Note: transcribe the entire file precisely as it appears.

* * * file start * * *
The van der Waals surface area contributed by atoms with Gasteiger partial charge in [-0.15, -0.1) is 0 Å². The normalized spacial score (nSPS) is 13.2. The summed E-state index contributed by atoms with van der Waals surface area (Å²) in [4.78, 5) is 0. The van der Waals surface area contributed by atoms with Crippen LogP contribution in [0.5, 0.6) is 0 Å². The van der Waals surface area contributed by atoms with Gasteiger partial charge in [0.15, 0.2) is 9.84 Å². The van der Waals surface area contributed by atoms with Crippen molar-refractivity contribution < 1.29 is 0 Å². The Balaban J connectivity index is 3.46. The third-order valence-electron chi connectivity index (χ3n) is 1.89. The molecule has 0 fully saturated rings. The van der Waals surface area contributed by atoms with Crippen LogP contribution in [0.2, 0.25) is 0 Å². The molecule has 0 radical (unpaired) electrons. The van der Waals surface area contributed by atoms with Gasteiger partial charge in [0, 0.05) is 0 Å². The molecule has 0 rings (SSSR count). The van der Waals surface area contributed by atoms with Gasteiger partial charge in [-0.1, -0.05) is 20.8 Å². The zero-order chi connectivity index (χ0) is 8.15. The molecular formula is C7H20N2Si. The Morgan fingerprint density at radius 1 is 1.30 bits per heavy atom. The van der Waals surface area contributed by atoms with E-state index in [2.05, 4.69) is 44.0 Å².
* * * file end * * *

The van der Waals surface area contributed by atoms with Gasteiger partial charge in [-0.15, -0.1) is 0 Å². The normalized spacial score (nSPS) is 13.2. The summed E-state index contributed by atoms with van der Waals surface area (Å²) in [4.78, 5) is 0. The van der Waals surface area contributed by atoms with Crippen LogP contribution in [0.5, 0.6) is 0 Å². The van der Waals surface area contributed by atoms with Gasteiger partial charge in [0.15, 0.2) is 9.84 Å². The van der Waals surface area contributed by atoms with Crippen molar-refractivity contribution < 1.29 is 0 Å². The Balaban J connectivity index is 3.46. The third-order valence-electron chi connectivity index (χ3n) is 1.89. The molecule has 0 fully saturated rings. The van der Waals surface area contributed by atoms with Crippen LogP contribution in [0.2, 0.25) is 0 Å². The molecule has 0 radical (unpaired) electrons. The van der Waals surface area contributed by atoms with Gasteiger partial charge in [0, 0.05) is 0 Å². The molecule has 0 rings (SSSR count). The van der Waals surface area contributed by atoms with Gasteiger partial charge in [-0.1, -0.05) is 20.8 Å². The zero-order chi connectivity index (χ0) is 8.15. The molecular formula is C7H20N2Si. The Morgan fingerprint density at radius 1 is 1.30 bits per heavy atom. The van der Waals surface area contributed by atoms with E-state index in [2.05, 4.69) is 44.0 Å².